• Mobius Motors creates a car specifically for Africa

    Joel Jackson arrived in Kenya in 2009 and immediately had a social innovation idea—yet it had nothing to do with the not-for-profit farming organisation that he had come with. It wasn't farming that caught Joel's attention, it was the state of the African roads: the lack of appropriate transport that has affected many parts of rural Africa, keeping areas remote. Joel Jackson rolled up his sleeves and set about building a vehicle that would serve the African market; a $6,000 (£3,850) car called the Mobius One. Africa's poorest are largely immobile and do not have appropriate transport services. Every day millions of people often walk 10+ miles to get to basic amenities such as clean drinking water, schools, hospitals and jobs. Chronic government underinvestment in roads and public transit has restricted travel. Africa's most disadvantaged cannot afford to buy a car, yet need reliable transport services to prosper. >> Read the Full Article
  • Olympic Athletes facing London pollution, city accused of not following EU rules

    With the Summer Olympics only days away, athletes are facing some of the worst air pollution in Europe. London's NOx and Ozone concentrations have the potential to adversely affect athletes, and the huge crowds that will be attending the games. Athlete performance is likely to be impacted, and attendees with health conditions should be aware to take care to not overdue their own exertion. Environmental lawyers are preparing to ask Britain’s highest civil court to force the government to comply with EU air quality standards. The ClientEarth legal organisation argues that the British government is breaching the 1 January 2010 EU deadline for complying with air quality plans for London and 16 other cities. The group contends that the government is neglecting its EU obligations to reduce emissions that contribute to urban smog and particulate pollution. "We've seen lots of headlines but very little action from the government," Alan Andrews, a ClientEarth lawyer in the case, told EurActiv in a telephone interview. Air quality, he said "just doesn’t get the attention it should deserve." >> Read the Full Article
  • Johnson & Johnson making great progress on aggressive sustainability goals

    Johnson & Johnson just released its new CSR report, which highlights the company’s many achievements. In a few areas the company exceeded its goals, including reducing carbon emissions by seven percent by the end of 2010 from 1990 levels. Johnson & Johnson exceeded that goal by achieving a 23 percent reduction. Waste reduction is another area where the company exceeded its goal to reduce hazardous waste disposed by 10 percent and non-hazardous waste disposed by 10 percent from its 2005 baseline. The company decreased hazardous waste disposed by 25 percent and decreased non-hazardous waste disposed by 12 percent. Every CSR report touts a company’s achievements, and when it comes to managing climate change risks, Johnson & Johnson is on top of things. Every year it provides $40 million for energy and green gas reduction projects. In the last seven years, 112 energy reduction projects have been approved, and 94 of them have been completed. To date, $208 million has been spent. >> Read the Full Article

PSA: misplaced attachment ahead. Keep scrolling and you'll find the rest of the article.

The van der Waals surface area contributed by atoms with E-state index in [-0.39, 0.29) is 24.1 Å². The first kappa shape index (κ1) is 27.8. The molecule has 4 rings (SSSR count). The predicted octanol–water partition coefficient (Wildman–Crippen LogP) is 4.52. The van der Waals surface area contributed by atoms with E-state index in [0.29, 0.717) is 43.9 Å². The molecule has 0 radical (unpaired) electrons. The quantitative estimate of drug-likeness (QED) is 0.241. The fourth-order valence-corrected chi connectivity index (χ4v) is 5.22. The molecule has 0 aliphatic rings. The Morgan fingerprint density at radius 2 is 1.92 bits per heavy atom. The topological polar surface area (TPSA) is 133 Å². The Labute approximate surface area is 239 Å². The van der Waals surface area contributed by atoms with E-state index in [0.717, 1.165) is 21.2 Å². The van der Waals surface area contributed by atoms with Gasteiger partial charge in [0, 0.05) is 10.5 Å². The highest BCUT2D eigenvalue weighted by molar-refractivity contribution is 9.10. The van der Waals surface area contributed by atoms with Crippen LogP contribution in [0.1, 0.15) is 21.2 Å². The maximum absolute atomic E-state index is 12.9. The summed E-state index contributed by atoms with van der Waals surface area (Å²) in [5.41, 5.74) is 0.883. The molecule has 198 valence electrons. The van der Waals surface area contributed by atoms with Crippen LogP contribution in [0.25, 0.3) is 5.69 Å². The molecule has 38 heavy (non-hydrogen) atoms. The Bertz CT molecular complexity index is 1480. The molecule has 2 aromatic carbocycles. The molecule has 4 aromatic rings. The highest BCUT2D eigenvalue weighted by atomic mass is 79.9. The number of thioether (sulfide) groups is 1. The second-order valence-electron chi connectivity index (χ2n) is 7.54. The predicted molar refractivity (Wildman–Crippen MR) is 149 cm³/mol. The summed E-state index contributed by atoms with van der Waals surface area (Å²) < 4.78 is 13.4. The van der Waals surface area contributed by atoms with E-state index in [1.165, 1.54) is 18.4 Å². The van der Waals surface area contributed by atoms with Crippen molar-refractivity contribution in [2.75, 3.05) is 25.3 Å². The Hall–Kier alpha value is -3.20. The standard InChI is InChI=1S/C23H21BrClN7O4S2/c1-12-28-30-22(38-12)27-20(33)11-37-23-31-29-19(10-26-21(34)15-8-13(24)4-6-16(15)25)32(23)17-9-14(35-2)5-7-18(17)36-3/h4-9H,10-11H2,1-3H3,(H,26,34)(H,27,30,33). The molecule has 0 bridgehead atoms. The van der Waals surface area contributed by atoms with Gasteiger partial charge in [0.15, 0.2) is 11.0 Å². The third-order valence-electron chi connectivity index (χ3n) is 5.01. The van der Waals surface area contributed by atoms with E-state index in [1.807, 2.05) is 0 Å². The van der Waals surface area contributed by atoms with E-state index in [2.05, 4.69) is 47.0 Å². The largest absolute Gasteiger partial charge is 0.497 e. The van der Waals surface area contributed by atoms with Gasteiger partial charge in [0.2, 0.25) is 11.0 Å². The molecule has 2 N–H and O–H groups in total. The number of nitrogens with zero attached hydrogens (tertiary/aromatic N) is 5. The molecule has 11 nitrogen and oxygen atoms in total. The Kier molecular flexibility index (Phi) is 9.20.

• Pet owners show greater concern for the environment

    Two-thirds of pet owners say they try to be good to the environment for the sake of their pet as much as a family member, according to new research from the Purina Together We Can campaign. The survey suggests that pet owners want to ensure that their pets can enjoy the great outdoors and they also want to preserve the planet for future generations of their beloved cats and dogs. When asked specifically about recycling, 29% of pet owners said that they do it to protect the environment for their pet. Overall, Britain's pet owners are setting a great example with 88% of them recycling their household waste either 'always' or 'often'. >> Read the Full Article
  • Bill Clinton on Managing Scarce Resources

    Oxford University held its Re|Source forum recently, and former US President Bill Clinton addressed the group on the subject of scarce resources and how to manage their development and use in a way that is fair and equitable. The most important decision of the 21st century is whether the human race can learn to share its scarce natural resources for the common good, President Bill Clinton told delegates at Re|Source 2012 during a two-day forum at the University of Oxford. Clinton said: 'The only strategy that makes sense is the one that says we are going to share the world with other human beings and we will share its natural resources.' This, he said, 'is the fundamental decision of the 21st century.' This is an important issue, and the extent to which it can be fairly managed will make an enormous difference to us all. >> Read the Full Article